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Marketplaces Faced Early Challenges Resolving Inconsistencies With Applicant Data

Related Content

See all Affordable Care Act Reviews

Related Podcast

Early Enrollment Challenges in Health Insurance Marketplaces

Danielle Fletcher

In the second half of the podcast, Russ Hereford, a Deputy Regional Inspector General interviews Danielle Fletcher, a program analyst in Boston, about marketplaces resolving inconsistencies with applicant enrollment information. In the first half of the podcast, Marc DeGuzman, a senior auditor in Los Angeles, interviews Maria Silvestre, a senior auditor in San Diego, about internal controls to safeguard enrollment in health insurance marketplaces.

Related Documents

Not All Internal Controls Implemented by the Federal, California, and Connecticut Marketplaces Were Effective in Ensuring That Individuals Were Enrolled in Qualified Health Plans According to Federal Requirements (A-09-14-01000)

Letters to Congress


This evaluation examines how the Federal and State health insurance marketplaces ensured the accuracy of information submitted by applicants for enrollment in qualified health plans and for advance payment of premium tax credits and cost sharing reductions. This evaluation complements a separate Office of Inspector General report (A-09-14-01000) issued in response to the mandate in the Continuing Appropriations Act, 2014, by providing an analysis of how and the extent to which marketplaces resolved inconsistencies between applicants' self-attested information and the data received through the Federal Data Hub or from other data sources.


We requested data on inconsistencies for October through December 2013 from all marketplaces although four did not provide any. We conducted interviews or site visits with the staffs at the Federal marketplace and all 15 State marketplaces between January and March 2014. We reviewed each marketplace's policies and procedures for resolving inconsistencies.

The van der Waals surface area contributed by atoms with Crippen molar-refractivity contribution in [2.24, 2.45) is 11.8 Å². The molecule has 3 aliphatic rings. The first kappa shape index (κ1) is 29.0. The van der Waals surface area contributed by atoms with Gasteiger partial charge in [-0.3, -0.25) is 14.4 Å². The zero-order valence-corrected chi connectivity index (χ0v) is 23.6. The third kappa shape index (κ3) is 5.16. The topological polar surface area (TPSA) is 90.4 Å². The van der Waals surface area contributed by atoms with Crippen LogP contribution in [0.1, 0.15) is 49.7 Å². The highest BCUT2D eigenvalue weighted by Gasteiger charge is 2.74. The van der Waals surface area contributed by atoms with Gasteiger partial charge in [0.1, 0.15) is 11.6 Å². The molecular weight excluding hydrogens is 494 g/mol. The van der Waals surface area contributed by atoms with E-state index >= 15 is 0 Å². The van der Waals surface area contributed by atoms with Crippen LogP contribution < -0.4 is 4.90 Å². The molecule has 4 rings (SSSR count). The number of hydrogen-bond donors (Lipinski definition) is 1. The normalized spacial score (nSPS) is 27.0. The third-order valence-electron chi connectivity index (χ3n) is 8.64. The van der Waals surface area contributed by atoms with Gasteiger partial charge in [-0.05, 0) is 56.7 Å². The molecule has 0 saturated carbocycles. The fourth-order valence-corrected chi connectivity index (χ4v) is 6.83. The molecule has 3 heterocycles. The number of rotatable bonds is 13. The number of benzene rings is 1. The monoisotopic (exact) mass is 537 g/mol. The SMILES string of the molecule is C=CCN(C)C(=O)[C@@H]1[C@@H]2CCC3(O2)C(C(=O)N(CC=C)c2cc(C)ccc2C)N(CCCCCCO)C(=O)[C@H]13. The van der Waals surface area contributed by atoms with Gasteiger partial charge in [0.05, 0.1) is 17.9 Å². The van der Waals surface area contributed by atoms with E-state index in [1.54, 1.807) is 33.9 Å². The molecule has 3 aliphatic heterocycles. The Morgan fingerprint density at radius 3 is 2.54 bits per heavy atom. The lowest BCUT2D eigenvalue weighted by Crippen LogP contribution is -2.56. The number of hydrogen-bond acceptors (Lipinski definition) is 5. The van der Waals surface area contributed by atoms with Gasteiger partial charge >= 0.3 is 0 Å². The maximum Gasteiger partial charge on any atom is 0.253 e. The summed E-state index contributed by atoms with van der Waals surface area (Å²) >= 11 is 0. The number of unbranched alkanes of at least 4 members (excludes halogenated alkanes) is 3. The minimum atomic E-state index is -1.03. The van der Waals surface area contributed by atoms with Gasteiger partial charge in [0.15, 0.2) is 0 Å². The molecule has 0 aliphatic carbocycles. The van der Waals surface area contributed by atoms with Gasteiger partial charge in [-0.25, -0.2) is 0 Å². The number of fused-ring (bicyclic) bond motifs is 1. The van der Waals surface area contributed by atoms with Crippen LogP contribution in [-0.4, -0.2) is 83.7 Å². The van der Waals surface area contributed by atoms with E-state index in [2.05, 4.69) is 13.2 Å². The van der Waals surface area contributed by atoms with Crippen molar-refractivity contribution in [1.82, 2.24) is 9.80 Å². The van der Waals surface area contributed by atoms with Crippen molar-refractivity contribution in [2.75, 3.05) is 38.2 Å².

During the period of our review, marketplaces were unable to resolve most inconsistencies, which they reported most commonly as citizenship and income. Each applicant can have multiple inconsistencies. Inconsistencies do not necessarily indicate that an applicant provided inaccurate information or is enrolled in a qualified health plan or is receiving financial assistance through insurance affordability programs inappropriately. Specifically, the Federal marketplace was unable to resolve 2.6 million of 2.9 million inconsistencies because the CMS eligibility system was not fully operational. The abilities of State marketplaces to resolve inconsistencies varied. Four State marketplaces reported that they were unable to resolve inconsistencies, seven reported that they resolved inconsistencies without delay, one reported that it resolved only some inconsistencies, and three reported that their State Medicaid offices resolved inconsistencies. We also found that data on inconsistencies are limited. For example, the Federal marketplace could not determine the number of applicants who had at least one inconsistency. Finally, marketplaces faced challenges resolving inconsistencies despite having policies and procedures in place.


CMS should develop and make public a plan on how and by what date the Federal marketplace will resolve inconsistencies. CMS should conduct additional oversight of State marketplaces to ensure that they are resolving inconsistencies according to Federal requirements. CMS concurred with both of our recommendations.